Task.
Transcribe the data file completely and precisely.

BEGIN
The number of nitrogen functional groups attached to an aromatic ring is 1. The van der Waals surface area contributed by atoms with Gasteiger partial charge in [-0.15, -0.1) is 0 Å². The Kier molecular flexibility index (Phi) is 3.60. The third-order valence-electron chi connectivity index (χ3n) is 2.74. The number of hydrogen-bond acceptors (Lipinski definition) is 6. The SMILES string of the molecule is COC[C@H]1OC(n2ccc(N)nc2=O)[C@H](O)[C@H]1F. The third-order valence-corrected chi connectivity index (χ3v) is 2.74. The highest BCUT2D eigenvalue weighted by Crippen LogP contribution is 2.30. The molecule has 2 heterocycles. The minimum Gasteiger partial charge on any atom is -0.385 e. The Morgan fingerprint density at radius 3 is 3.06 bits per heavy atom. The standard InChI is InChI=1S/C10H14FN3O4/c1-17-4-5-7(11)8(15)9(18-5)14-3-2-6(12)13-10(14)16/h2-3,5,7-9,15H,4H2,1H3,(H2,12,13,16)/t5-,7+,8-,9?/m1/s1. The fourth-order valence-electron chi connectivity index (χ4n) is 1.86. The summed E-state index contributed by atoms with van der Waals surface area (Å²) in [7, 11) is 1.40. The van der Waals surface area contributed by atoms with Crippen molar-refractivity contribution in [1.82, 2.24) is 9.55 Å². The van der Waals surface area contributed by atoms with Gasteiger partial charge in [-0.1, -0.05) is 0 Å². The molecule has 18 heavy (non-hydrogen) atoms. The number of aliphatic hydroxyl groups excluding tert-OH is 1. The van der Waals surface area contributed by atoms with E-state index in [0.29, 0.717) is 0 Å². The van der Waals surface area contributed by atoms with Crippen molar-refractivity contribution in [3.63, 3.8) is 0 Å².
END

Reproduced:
The number of nitrogen functional groups attached to an aromatic ring is 1. The van der Waals surface area contributed by atoms with Gasteiger partial charge in [-0.15, -0.1) is 0 Å². The Kier molecular flexibility index (Phi) is 3.60. The third-order valence-electron chi connectivity index (χ3n) is 2.74. The number of hydrogen-bond acceptors (Lipinski definition) is 6. The SMILES string of the molecule is COC[C@H]1OC(n2ccc(N)nc2=O)[C@H](O)[C@H]1F. The third-order valence-corrected chi connectivity index (χ3v) is 2.74. The highest BCUT2D eigenvalue weighted by Crippen LogP contribution is 2.30. The molecule has 2 heterocycles. The minimum Gasteiger partial charge on any atom is -0.385 e. The Morgan fingerprint density at radius 3 is 3.06 bits per heavy atom. The standard InChI is InChI=1S/C10H14FN3O4/c1-17-4-5-7(11)8(15)9(18-5)14-3-2-6(12)13-10(14)16/h2-3,5,7-9,15H,4H2,1H3,(H2,12,13,16)/t5-,7+,8-,9?/m1/s1. The fourth-order valence-electron chi connectivity index (χ4n) is 1.86. The summed E-state index contributed by atoms with van der Waals surface area (Å²) in [7, 11) is 1.40. The van der Waals surface area contributed by atoms with Crippen molar-refractivity contribution in [1.82, 2.24) is 9.55 Å². The van der Waals surface area contributed by atoms with Gasteiger partial charge in [-0.1, -0.05) is 0 Å². The molecule has 18 heavy (non-hydrogen) atoms. The number of aliphatic hydroxyl groups excluding tert-OH is 1. The van der Waals surface area contributed by atoms with E-state index in [0.29, 0.717) is 0 Å². The van der Waals surface area contributed by atoms with Crippen molar-refractivity contribution in [3.63, 3.8) is 0 Å².